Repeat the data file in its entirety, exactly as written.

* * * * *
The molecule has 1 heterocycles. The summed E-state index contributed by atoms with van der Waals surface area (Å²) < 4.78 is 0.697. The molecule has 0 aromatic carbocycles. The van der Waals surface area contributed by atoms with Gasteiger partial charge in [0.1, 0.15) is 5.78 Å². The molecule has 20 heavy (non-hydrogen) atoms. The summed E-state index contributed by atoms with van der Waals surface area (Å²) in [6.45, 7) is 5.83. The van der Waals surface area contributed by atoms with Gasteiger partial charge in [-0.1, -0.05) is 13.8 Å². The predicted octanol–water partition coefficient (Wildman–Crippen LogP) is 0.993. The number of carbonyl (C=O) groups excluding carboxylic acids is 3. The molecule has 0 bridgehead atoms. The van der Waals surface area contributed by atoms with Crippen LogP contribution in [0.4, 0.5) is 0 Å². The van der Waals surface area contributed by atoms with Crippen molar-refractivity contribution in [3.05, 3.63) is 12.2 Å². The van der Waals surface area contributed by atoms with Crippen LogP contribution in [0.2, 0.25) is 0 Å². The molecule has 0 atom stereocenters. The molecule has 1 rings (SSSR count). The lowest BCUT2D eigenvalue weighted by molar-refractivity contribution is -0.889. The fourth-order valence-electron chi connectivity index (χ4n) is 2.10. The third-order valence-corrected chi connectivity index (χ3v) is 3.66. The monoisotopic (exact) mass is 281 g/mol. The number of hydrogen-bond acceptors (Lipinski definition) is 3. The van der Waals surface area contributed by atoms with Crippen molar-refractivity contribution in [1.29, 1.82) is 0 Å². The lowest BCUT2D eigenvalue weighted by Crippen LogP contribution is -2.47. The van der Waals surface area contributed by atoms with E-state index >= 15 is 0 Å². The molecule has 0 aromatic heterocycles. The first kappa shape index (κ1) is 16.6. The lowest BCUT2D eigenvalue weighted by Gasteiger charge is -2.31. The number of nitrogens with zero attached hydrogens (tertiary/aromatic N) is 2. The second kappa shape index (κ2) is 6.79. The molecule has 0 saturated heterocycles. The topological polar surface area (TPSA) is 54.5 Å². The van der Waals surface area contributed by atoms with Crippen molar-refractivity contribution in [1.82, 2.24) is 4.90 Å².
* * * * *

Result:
The molecule has 1 heterocycles. The summed E-state index contributed by atoms with van der Waals surface area (Å²) < 4.78 is 0.697. The molecule has 0 aromatic carbocycles. The van der Waals surface area contributed by atoms with Gasteiger partial charge in [0.1, 0.15) is 5.78 Å². The molecule has 20 heavy (non-hydrogen) atoms. The summed E-state index contributed by atoms with van der Waals surface area (Å²) in [6.45, 7) is 5.83. The van der Waals surface area contributed by atoms with Gasteiger partial charge in [-0.1, -0.05) is 13.8 Å². The predicted octanol–water partition coefficient (Wildman–Crippen LogP) is 0.993. The number of carbonyl (C=O) groups excluding carboxylic acids is 3. The molecule has 0 bridgehead atoms. The van der Waals surface area contributed by atoms with Crippen LogP contribution in [0.4, 0.5) is 0 Å². The van der Waals surface area contributed by atoms with Crippen molar-refractivity contribution in [3.05, 3.63) is 12.2 Å². The van der Waals surface area contributed by atoms with Crippen LogP contribution in [0.2, 0.25) is 0 Å². The molecule has 0 atom stereocenters. The molecule has 1 rings (SSSR count). The lowest BCUT2D eigenvalue weighted by molar-refractivity contribution is -0.889. The fourth-order valence-electron chi connectivity index (χ4n) is 2.10. The third-order valence-corrected chi connectivity index (χ3v) is 3.66. The monoisotopic (exact) mass is 281 g/mol. The number of hydrogen-bond acceptors (Lipinski definition) is 3. The van der Waals surface area contributed by atoms with Crippen molar-refractivity contribution in [1.29, 1.82) is 0 Å². The lowest BCUT2D eigenvalue weighted by Crippen LogP contribution is -2.47. The van der Waals surface area contributed by atoms with E-state index >= 15 is 0 Å². The molecule has 0 aromatic heterocycles. The first kappa shape index (κ1) is 16.6. The lowest BCUT2D eigenvalue weighted by Gasteiger charge is -2.31. The number of nitrogens with zero attached hydrogens (tertiary/aromatic N) is 2. The second kappa shape index (κ2) is 6.79. The molecule has 0 saturated heterocycles. The topological polar surface area (TPSA) is 54.5 Å². The van der Waals surface area contributed by atoms with Crippen molar-refractivity contribution in [1.82, 2.24) is 4.90 Å².